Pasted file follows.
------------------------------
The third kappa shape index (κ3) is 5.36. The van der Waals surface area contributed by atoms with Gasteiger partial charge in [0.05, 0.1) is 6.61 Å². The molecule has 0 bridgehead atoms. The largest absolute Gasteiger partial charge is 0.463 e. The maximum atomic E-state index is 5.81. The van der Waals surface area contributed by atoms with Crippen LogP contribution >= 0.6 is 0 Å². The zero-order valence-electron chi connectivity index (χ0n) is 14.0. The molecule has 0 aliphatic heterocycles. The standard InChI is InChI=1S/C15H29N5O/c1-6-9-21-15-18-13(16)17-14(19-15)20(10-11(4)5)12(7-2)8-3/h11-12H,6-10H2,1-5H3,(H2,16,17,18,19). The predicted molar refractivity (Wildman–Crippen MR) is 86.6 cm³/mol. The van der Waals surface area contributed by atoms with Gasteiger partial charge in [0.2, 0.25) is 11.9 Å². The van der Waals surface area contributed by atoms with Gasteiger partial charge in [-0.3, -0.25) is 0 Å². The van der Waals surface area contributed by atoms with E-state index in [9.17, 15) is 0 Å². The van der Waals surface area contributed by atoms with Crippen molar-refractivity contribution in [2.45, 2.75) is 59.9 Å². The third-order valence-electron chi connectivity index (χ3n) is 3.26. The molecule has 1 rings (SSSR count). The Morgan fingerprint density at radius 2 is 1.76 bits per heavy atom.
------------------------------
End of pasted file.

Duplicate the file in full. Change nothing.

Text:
The third kappa shape index (κ3) is 5.36. The van der Waals surface area contributed by atoms with Gasteiger partial charge in [0.05, 0.1) is 6.61 Å². The molecule has 0 bridgehead atoms. The largest absolute Gasteiger partial charge is 0.463 e. The maximum atomic E-state index is 5.81. The van der Waals surface area contributed by atoms with Crippen LogP contribution >= 0.6 is 0 Å². The zero-order valence-electron chi connectivity index (χ0n) is 14.0. The molecule has 0 aliphatic heterocycles. The standard InChI is InChI=1S/C15H29N5O/c1-6-9-21-15-18-13(16)17-14(19-15)20(10-11(4)5)12(7-2)8-3/h11-12H,6-10H2,1-5H3,(H2,16,17,18,19). The predicted molar refractivity (Wildman–Crippen MR) is 86.6 cm³/mol. The van der Waals surface area contributed by atoms with Gasteiger partial charge in [0.2, 0.25) is 11.9 Å². The van der Waals surface area contributed by atoms with Gasteiger partial charge in [-0.3, -0.25) is 0 Å². The van der Waals surface area contributed by atoms with E-state index in [9.17, 15) is 0 Å². The van der Waals surface area contributed by atoms with Crippen molar-refractivity contribution in [2.45, 2.75) is 59.9 Å². The third-order valence-electron chi connectivity index (χ3n) is 3.26. The molecule has 1 rings (SSSR count). The Morgan fingerprint density at radius 2 is 1.76 bits per heavy atom.